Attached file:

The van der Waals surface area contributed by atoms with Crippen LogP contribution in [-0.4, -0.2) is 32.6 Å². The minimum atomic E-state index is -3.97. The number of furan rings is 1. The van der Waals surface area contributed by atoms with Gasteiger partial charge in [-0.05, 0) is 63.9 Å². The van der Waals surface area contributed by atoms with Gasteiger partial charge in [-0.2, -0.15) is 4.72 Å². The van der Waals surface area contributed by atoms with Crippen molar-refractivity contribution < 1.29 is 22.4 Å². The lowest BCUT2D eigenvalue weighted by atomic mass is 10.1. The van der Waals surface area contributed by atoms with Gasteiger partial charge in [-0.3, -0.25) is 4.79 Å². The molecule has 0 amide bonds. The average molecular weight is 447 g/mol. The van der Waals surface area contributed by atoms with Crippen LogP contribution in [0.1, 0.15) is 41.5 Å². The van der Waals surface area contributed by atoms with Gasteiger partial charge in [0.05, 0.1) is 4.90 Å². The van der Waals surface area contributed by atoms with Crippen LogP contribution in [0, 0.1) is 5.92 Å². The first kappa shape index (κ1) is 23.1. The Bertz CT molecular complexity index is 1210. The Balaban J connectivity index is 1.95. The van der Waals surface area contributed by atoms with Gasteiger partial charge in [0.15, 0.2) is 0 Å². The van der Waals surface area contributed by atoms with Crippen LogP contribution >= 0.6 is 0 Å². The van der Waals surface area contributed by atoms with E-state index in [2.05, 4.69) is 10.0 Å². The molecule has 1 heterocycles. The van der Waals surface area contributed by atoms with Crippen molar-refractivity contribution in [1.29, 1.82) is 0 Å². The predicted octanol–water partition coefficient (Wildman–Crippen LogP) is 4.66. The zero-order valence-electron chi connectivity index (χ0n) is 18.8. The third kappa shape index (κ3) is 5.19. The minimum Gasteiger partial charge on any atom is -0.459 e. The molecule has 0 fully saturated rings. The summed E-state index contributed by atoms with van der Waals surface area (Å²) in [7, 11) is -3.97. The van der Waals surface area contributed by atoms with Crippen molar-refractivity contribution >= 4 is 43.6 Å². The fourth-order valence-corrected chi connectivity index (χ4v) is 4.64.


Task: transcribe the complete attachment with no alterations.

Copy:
The van der Waals surface area contributed by atoms with Crippen LogP contribution in [-0.4, -0.2) is 32.6 Å². The minimum atomic E-state index is -3.97. The number of furan rings is 1. The van der Waals surface area contributed by atoms with Gasteiger partial charge in [-0.05, 0) is 63.9 Å². The van der Waals surface area contributed by atoms with Gasteiger partial charge in [-0.2, -0.15) is 4.72 Å². The van der Waals surface area contributed by atoms with Crippen molar-refractivity contribution < 1.29 is 22.4 Å². The lowest BCUT2D eigenvalue weighted by atomic mass is 10.1. The van der Waals surface area contributed by atoms with Gasteiger partial charge in [-0.3, -0.25) is 4.79 Å². The molecule has 0 amide bonds. The average molecular weight is 447 g/mol. The van der Waals surface area contributed by atoms with Crippen LogP contribution in [0.1, 0.15) is 41.5 Å². The van der Waals surface area contributed by atoms with Gasteiger partial charge in [0.05, 0.1) is 4.90 Å². The van der Waals surface area contributed by atoms with Crippen LogP contribution in [0, 0.1) is 5.92 Å². The first kappa shape index (κ1) is 23.1. The Bertz CT molecular complexity index is 1210. The Balaban J connectivity index is 1.95. The van der Waals surface area contributed by atoms with Gasteiger partial charge in [0.15, 0.2) is 0 Å². The van der Waals surface area contributed by atoms with Crippen LogP contribution >= 0.6 is 0 Å². The van der Waals surface area contributed by atoms with E-state index in [2.05, 4.69) is 10.0 Å². The molecule has 1 heterocycles. The van der Waals surface area contributed by atoms with Crippen molar-refractivity contribution in [1.29, 1.82) is 0 Å². The predicted octanol–water partition coefficient (Wildman–Crippen LogP) is 4.66. The zero-order valence-electron chi connectivity index (χ0n) is 18.8. The third kappa shape index (κ3) is 5.19. The minimum Gasteiger partial charge on any atom is -0.459 e. The molecule has 0 fully saturated rings. The summed E-state index contributed by atoms with van der Waals surface area (Å²) in [7, 11) is -3.97. The van der Waals surface area contributed by atoms with Crippen molar-refractivity contribution >= 4 is 43.6 Å². The fourth-order valence-corrected chi connectivity index (χ4v) is 4.64.